In 1815 Delécluze abandoned painting in favour of writing art criticism. After travelling in Italy and England, he wrote his first article, published in the Lycée français, and he subsequently wrote an account of the Salon of 1822 in the Moniteur universel. In November 1822 he wrote an obituary of Antonio Canova for the Journal des débats and continued to contribute to that newspaper until his death. He wrote for several other journals, including ...


British, 19th – 20th century, male.

Born 18 January 1857, in Barnstaple; died 17 July 1931, in London.

Architect, painter.

Arts and Crafts.

William Richard Lethaby was an art historian with a particular interest in medieval art and archaeology. His watercolours and drawings, executed during his summer vacations, were never shown in public during his lifetime, but were the subject of an exhibition at the Tate Gallery in ...


Teresa S. Watts

(b Mulhouse, Sept 28, 1727; d Kassel, bur May 1798).

Swiss architect, painter, draughtsman and writer. He served as an engineer in the French army (1748–54) and drew Gothic monuments in Spain (1748) and copied ancient vases and painted idyllic landscapes in Rome (1749–54). He then stayed from 1755 to 1759 with Horace Walpole at Strawberry Hill, where he worked as a topographical artist, portrait painter and architectural draughtsman. Having left Walpole after a domestic dispute, Müntz attempted to support himself through commissions, producing drawings of a Gothic cathedral and possibly the Alhambra for Kew Gardens, a dining room and cloister (New Haven, CT, Yale U., Lewis Walpole Lib.) for Richard Bateman, and an oval room for Lord Charlemont, to complement his vase collection. All were in the Gothic style, as were a number of architectural drawings later used in a guide by Robert Manwaring (1760). Müntz left England in 1762 and spent a year recording monuments in Greece and Jerusalem before settling in Holland, where he worked until ...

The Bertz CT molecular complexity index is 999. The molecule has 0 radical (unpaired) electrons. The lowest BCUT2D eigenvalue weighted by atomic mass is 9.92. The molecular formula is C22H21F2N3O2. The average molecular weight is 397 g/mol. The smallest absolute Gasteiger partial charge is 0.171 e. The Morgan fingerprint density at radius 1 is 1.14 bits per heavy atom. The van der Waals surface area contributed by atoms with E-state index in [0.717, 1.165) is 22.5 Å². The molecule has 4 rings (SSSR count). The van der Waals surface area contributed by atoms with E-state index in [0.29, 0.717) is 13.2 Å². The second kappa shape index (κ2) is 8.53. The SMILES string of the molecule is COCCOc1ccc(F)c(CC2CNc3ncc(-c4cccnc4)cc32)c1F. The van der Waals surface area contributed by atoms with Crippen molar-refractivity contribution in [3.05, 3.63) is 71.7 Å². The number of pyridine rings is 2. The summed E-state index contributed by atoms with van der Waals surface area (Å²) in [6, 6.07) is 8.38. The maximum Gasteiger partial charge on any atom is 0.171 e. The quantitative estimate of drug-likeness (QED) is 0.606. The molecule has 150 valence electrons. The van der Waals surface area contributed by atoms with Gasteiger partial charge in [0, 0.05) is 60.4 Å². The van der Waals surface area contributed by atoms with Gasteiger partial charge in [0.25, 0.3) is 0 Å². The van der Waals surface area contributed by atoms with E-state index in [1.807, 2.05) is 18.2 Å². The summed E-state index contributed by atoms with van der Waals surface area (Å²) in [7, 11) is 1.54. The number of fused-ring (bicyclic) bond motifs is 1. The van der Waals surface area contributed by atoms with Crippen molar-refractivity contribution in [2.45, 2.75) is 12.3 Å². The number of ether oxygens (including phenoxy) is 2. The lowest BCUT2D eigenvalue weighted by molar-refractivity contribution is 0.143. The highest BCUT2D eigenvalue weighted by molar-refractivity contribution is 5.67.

Italian, 19th century, male.

Born 9th December 1823, in Ravenna; died 29th July 1896, in Ravenna.

Painter, draughtsman, engraver (burin). Architectural views. Decorative schemes.

Luigi Ricci was the father of Corrado Ricci, the art historian. Luigi was taught by Francesco Cocchi of Bologna between 1846...


British, 19th century, male.

Born 8 February 1819, in London; died 20 January 1900, in Brantwood.

Painter, watercolourist, draughtsman, art theorist. Architectural views.